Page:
We must create financial support for child abuse survivors of color

Cassandra Porter is the founder of Optimism by Fire which is an organization that promotes black philanthropy. She is a Public Voices Fellow through The OpEd Project.

 

By age 11, I was a survivor of child sexual abuse committed by two male relatives. This proclamation frees me from decades of carrying their shame.  The monsters weren’t sharks in the deep end of the pool, or in the darkness under the bed. The monsters were in my family.

It would be another 30 years before I sought professional help from a therapist. In the meantime, I developed a two-pronged approach to surviving by becoming the super good girl who didn’t speak up or talk back. I escaped through books, art and music. I lost my voice, but found other ways to persevere.

According to Statista, African American children suffer some of the highest rates of abuse at 13.9 per 1,000 children. Only American Indian or Alaskan Natives have higher rates of child abuse at 14.2 out of 1,000 individuals. Other children of color suffering child abuse include multiple race children at 11.2 per 1,000; Pacific Islander children at 8.6 per 1,000; Hispanic children at 8 per 1,000, and Asian children at 1.6 per 1,000.

Black girls and women should not be left alone to figure out their own recovery from sexual trauma. I kept quiet about my sexual abuse out of shame and the cultural concept of black people not airing dirty laundry.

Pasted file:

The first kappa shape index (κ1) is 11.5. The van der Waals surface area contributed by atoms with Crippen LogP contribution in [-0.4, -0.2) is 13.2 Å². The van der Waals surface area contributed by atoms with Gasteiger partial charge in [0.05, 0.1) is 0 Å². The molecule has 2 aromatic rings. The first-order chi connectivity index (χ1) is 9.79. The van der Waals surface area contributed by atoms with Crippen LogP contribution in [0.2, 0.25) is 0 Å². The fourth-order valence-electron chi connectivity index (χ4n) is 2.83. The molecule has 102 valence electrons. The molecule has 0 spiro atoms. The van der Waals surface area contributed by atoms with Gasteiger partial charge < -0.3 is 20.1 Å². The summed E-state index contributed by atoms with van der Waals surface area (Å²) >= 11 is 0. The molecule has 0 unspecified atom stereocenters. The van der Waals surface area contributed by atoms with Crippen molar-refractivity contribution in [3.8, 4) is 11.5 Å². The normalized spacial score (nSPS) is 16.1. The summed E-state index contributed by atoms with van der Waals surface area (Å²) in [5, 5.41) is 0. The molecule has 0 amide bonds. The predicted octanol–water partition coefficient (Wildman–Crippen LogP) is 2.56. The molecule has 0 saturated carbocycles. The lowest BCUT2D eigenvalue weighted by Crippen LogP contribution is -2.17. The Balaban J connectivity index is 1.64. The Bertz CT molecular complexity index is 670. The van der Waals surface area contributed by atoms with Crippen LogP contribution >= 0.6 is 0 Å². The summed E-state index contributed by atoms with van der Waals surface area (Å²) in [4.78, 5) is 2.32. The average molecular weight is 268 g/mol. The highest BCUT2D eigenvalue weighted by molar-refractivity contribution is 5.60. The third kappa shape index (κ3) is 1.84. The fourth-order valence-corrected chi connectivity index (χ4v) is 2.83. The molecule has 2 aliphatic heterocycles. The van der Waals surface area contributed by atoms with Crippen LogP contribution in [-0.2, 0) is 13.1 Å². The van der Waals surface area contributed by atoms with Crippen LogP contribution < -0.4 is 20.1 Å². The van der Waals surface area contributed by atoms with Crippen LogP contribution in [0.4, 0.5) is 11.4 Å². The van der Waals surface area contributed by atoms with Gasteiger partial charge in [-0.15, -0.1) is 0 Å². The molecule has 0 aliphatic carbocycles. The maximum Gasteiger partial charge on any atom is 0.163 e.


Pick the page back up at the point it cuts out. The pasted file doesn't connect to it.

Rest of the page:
We saw that in the final vindication of law professor Anita Hill who was initially vilified during the 1991 confirmation hearings when she testified to her experience of sexual harassment by now U.S. Supreme Court Justice Clarence Thomas.  R. Kelly accusers have been called “fast” to shame them and imply they played a role in their sexual abuse.

Because black girls and women aren’t believed and publicly humiliated, they keep their trauma to themselves.

Georgetown University Law School’s Center on Poverty & Inequality reported that black girls between 5 and 14 are viewed by adults as less innocent and more adult-like than their white peers. According to the report, black girls know more about sex. Called “adultification,” these are examples of beliefs that make it easier to trivialize their pain and deny them protection accorded to white children.

Read the full OpEd in the Hill.